The COVID-19 outbreak has caused a series of chain reactions not only for the healthcare system but also for businesses worldwide. Economies quickly shifted, and sales started plummeting in a few months. The cannabis industry also isn’t spared from the effect of the pandemic due to the shifts and changes. Below we’ll detail some of the major impacts of Covid-19 on the cannabis industry.
Renewal Of Regulations
With the coronavirus’s established symptoms and effects on a patient’s body, cannabis users are the most affected and vulnerable population. In some states, marijuana isn’t seen as a necessity. That’s why dispensaries should go the extra mile and make sure to release regulations that cater to different patients and ultimately let the local government allow full operation.
Patients who use cannabis as part of their treatment and therapy rely heavily on dispensaries to help with their health. As much as anyone wants to contradict the marijuana industry, cannabis is still an in-demand form of medicine that benefits numerous patients.
Implementation Of Home Deliveries
Another thing that local governments are starting doing is implementing emergency regulations that also focus on allowing home deliveries of cannabis. This strategy follows the CDC’s guidelines and gives patients and buyers a more relaxed and more convenient buying experience overall.
Also, patients will lower any risks of contracting the disease. Luckily, other suppliers are always available and willing to deliver the needed supplies.
Affected Client Consumption
It’s undeniable that the COVID-19 outbreak affected almost the majority of consumption rates worldwide for the past month. As mentioned earlier, governments have yet to implement guidelines that they can propose, so that cannabis dispensaries are deemed as essentials, especially for patients.
But because people are only starting to adapt to the new normal, these regulations may happen slower than usual. Due to the decreasing supply of medical resources, cannabis will most likely be one of the primary solutions to address the problem.
Trials Are Stopped And Suspended
Everything came to a halt because of the increasing COVID-19 cases, and it also affected the medical marijuana trials for products in development. The cannabis industry is new to most people, and medical experiments and research are among the many ways that enthusiasts and scientists can start incorporating them into society.
Medical trials are essential, especially when people are starting to use a product that could improve the healthcare system in the long run. Many have conducted research, but unfortunately, they’re not enough to fully convince the majority of people that cannabis is indeed a medicine that benefits many patients.
However, once the government issues a less strict implementation of rules, trials will surely continue.
Going The Extra Mile To Protect Both Staff And Clients
It’s no brainer that social distancing and hand hygiene is the primary and recommended way to decrease the chances of contracting the virus. Dispensaries of the marijuana industry that are dual-use or recreational are starting to implement rules that promote less customer exposure. An example would be for pick up or walk-in transactions.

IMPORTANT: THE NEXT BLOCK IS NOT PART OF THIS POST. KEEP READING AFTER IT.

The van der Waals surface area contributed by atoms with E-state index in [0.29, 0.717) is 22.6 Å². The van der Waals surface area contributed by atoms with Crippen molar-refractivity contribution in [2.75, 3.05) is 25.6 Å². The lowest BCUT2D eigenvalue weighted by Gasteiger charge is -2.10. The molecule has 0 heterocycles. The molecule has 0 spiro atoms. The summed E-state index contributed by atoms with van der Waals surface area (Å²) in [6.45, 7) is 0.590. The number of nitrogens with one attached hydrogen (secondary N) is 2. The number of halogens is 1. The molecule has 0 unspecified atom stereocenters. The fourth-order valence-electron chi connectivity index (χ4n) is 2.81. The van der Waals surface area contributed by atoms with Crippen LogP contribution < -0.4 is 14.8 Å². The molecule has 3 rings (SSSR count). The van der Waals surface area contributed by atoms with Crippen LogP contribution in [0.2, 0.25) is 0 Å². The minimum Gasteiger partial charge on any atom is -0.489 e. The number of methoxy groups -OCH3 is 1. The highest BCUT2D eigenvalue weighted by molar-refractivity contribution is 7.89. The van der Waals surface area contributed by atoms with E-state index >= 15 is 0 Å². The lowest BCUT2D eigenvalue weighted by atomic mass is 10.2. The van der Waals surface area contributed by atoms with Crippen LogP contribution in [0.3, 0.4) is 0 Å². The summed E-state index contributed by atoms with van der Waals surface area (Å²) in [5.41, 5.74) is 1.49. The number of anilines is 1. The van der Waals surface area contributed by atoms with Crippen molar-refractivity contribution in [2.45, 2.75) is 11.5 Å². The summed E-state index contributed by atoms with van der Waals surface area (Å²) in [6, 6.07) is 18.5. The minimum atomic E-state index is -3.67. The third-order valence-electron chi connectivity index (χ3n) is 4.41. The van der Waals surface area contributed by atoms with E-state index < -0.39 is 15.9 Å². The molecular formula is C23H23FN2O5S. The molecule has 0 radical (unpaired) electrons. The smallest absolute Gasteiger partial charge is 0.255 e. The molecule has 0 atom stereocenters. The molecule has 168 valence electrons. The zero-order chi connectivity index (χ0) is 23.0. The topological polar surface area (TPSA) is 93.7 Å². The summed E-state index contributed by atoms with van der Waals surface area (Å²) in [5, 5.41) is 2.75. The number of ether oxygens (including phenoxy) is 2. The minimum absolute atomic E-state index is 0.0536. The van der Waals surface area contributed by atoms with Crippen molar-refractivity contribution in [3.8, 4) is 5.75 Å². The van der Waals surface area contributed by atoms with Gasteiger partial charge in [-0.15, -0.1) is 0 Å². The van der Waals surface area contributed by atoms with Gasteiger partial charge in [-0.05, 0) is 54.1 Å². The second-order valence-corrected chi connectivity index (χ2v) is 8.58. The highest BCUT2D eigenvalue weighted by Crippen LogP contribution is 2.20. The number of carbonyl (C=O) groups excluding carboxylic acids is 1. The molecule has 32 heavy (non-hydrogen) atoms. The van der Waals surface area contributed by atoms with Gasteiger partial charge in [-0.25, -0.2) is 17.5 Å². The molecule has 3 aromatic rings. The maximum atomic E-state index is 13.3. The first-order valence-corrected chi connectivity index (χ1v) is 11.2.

The management separates the walk-in, non-medical customers from those who pick up their orders and from the medical patients. Something that would further improve the social distancing between people is limiting the people allowed inside the dispensary. Allowing 2-3 people at a time is a great idea.
People who have no business inside the dispensary should stay in the car unless the medical patient needs assistance or a companion. Sanitation measures are also implemented by placing alcohol/sanitizers by the door, the counter, and the products if required. Footbaths are an additional measure that some stores do.
The Need To Adapt, Adjust, And Be 100% Flexible
Aside from creating plans and strategies that go along with the new guidelines, marijuana dispensaries are also required to become 100% flexible during this crisis. Because of the increasing number of infected individuals, establishments should be quick to have a replacement employee to help the business thrive.
Typically, it takes more than a month to process an employee before they can officially start working. But with the current outbreak, marijuana dispensaries need to adjust and make the employment process more bearable for everyone. Becoming short-staffed is one of the main problems that businesses have nowadays, and the cannabis industry should work their way through this concern.
Company Stocks May Plummet
While other companies enjoyed a boost in their sales even amid the pandemic, some stocks are not doing too well. Because of the ongoing outbreak and the possibility of heading into recession, a portion of the cannabis industry might not thrive, especially if the correct measures aren’t followed.
Despite the crisis, the cannabis industry stands a chance against the harmful threats that the COVID-19 pandemic brought upon everyone. With the right strategies, tools, and plans, dispensaries can operate smoothly and become an essential part of the overall market. Check out more data about the marijuana industry here.